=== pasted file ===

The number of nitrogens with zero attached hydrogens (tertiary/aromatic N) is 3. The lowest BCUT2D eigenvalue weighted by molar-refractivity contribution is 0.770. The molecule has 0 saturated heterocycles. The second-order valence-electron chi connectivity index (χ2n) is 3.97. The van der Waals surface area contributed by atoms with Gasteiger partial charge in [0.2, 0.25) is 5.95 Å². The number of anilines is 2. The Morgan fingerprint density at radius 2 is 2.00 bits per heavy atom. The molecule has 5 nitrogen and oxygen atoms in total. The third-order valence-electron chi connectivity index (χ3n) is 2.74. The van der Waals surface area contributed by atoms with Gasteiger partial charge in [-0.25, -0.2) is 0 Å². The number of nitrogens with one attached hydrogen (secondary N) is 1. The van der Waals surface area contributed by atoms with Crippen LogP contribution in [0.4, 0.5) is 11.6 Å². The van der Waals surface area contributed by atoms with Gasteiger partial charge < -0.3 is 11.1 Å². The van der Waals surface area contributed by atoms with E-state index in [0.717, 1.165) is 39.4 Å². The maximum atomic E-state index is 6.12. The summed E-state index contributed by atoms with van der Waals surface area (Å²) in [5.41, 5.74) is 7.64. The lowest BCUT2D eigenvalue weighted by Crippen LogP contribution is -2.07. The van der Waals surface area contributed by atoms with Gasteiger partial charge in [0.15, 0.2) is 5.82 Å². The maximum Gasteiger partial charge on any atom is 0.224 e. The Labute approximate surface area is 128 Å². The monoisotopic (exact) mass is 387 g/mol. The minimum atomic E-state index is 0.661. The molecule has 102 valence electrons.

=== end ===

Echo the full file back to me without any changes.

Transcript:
The number of nitrogens with zero attached hydrogens (tertiary/aromatic N) is 3. The lowest BCUT2D eigenvalue weighted by molar-refractivity contribution is 0.770. The molecule has 0 saturated heterocycles. The second-order valence-electron chi connectivity index (χ2n) is 3.97. The van der Waals surface area contributed by atoms with Gasteiger partial charge in [0.2, 0.25) is 5.95 Å². The number of anilines is 2. The Morgan fingerprint density at radius 2 is 2.00 bits per heavy atom. The molecule has 5 nitrogen and oxygen atoms in total. The third-order valence-electron chi connectivity index (χ3n) is 2.74. The van der Waals surface area contributed by atoms with Gasteiger partial charge in [-0.25, -0.2) is 0 Å². The number of nitrogens with one attached hydrogen (secondary N) is 1. The van der Waals surface area contributed by atoms with Crippen LogP contribution in [0.4, 0.5) is 11.6 Å². The van der Waals surface area contributed by atoms with Gasteiger partial charge < -0.3 is 11.1 Å². The van der Waals surface area contributed by atoms with E-state index in [0.717, 1.165) is 39.4 Å². The maximum atomic E-state index is 6.12. The summed E-state index contributed by atoms with van der Waals surface area (Å²) in [5.41, 5.74) is 7.64. The lowest BCUT2D eigenvalue weighted by Crippen LogP contribution is -2.07. The van der Waals surface area contributed by atoms with Gasteiger partial charge in [0.15, 0.2) is 5.82 Å². The maximum Gasteiger partial charge on any atom is 0.224 e. The Labute approximate surface area is 128 Å². The monoisotopic (exact) mass is 387 g/mol. The minimum atomic E-state index is 0.661. The molecule has 102 valence electrons.